In my view, the facility is fully equipped to handle all the liquid waste materials that are sent to its plant. This is because the company has the most up-to-date processing technologies with a capacity to handle all the physical and chemical properties contained in almost all liquid and hazardous wastes. The assessment report released recently regarding its liquid processing facility shows that the facility is capable of treating the waste before it can be reused or released to landfills safely.
Charges applied for the different wastes
The facility charges the fees on a per-kilolitre basis, and each waste category has different pricing as follows:
Low strength BOD – $1.6/kilolitre
High-strength BOD food – $2.8/ kilolitre
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Automotive – $0.5
These charges are likely to go up if the customer does not maintain a pre-treatment.
Innovative steps are taken to minimize the impact of the operations on the environment and any neighbors
The company has developed comprehensive emergency spills and recovery services to provide emergency waste management services to customers. This emergency spills plan has been successful in minimizing the dangers posed by hazardous liquid wastes. With this creative plan, Transpacific has been certified to handle all types of quarantine wastes (Martin & Johnson, 1987; Dhamija, 2006).
As a licensed trackable waste collector and recycler, Transpacific has systems to help customers track their waste on-site. This allows customers to reduce the risk of overstocking or overproduction of waste materials. As an EPA complaint company, Transpacific has set up a rapid response plan to help reduce the risk profile of its customers (Haggar, 2007).
Recommendations for future Improvements
While Transpacific has plans put in place to guarantee safety in handling liquid waste on-site, there are a few issues that the company can implement to strengthen its liquid waste management capacity (Daven & Klein, 2008).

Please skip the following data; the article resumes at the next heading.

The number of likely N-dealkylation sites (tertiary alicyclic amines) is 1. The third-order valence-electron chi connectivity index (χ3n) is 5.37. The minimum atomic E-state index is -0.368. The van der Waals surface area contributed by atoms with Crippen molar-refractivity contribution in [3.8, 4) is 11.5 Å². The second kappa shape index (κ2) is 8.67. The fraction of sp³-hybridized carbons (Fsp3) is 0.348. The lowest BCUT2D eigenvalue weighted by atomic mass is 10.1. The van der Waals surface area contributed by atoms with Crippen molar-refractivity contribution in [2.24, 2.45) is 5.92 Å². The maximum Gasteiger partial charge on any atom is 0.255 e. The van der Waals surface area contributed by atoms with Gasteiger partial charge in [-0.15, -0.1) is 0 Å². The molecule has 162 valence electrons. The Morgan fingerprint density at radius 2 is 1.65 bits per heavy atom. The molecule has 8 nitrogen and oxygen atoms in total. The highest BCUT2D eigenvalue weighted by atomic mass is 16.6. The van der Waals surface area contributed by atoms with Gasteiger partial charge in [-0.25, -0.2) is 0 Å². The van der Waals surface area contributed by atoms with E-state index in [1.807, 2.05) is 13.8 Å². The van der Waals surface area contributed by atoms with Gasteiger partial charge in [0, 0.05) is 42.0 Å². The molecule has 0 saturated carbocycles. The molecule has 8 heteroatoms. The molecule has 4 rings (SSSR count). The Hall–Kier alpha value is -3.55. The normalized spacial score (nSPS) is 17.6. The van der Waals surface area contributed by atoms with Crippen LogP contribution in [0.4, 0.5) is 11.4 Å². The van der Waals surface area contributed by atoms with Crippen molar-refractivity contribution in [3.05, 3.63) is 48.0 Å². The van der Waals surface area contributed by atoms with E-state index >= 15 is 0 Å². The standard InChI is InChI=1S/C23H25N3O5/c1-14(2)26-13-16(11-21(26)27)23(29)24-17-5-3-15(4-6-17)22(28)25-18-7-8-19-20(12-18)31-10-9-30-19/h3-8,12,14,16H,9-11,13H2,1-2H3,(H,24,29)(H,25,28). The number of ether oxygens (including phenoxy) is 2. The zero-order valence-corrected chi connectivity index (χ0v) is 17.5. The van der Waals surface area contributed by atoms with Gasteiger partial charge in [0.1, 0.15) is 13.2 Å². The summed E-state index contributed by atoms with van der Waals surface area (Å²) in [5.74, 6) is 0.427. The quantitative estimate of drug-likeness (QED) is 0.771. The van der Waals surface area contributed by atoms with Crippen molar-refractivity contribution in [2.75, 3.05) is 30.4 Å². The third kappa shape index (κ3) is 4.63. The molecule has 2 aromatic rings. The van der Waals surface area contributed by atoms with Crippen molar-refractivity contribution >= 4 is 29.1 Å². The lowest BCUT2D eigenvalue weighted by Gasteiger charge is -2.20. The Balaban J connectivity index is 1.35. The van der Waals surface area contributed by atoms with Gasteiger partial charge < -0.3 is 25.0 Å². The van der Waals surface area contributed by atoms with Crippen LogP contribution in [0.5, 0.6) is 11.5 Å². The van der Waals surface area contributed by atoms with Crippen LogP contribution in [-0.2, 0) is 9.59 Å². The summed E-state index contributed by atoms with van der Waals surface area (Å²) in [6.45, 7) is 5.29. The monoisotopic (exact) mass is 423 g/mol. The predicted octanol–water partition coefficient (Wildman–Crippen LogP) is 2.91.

First, the company should develop the process of designing and implementing a plan that complies with the Carbon Management Principles, such as avoidance, switching, reduction and offsetting (Environment Protection Authority, 2007; Vanatta, 2000). The change impact will be a reduced amount of greenhouse emissions from its landfills, on-site fuel and energy use.
The company can also produce and implement a comprehensive greenhouse gas emission reduction plan that complies with the Carbon Farming Initiative. This will reduce costs and increase savings that come with a carbon tax.
Bowman, AO 1985, “Hazardous Waste Management: An Emerging Policy Area within an Emerging Federalism”, Journal of Federalism, vol. 15, no. 1, pp. 131-144.
Daven, JI., & Klein, RN 2008, Progress in waste management research, Nova Science Publishers, New York.
Dhamija, U 2006, Sustainable solid waste management: issues policies and structures, Academic Foundation, New Delhi.
Environment Protection Authority 2007, EPA Board Waste to Resources Subcommittee Report, EPA, South Australia, Web.
Haggar, SE 2007, Sustainable industrial design and waste management cradle-to-cradle for sustainable development, Elsevier Academic Press, Amsterdam.
Hosetti, BB 2006, Prospects and perspective of solid waste management, New Age International, New Delhi.
Martin, EJ, & Johnson, JH 1987. Hazardous waste management engineering. Van Nostrand Reinhold, New York.
Rhyner, CR, Schwartz, LJ., Wenger, RB., & Kohrell, MG 1995, Waste Management and Resource Recovery, CRC Press, New York.
Transpacific.com n.d., Web.
Vanatta, B 2000, Guide for Industrial Waste Management, DIANE Publishing, New York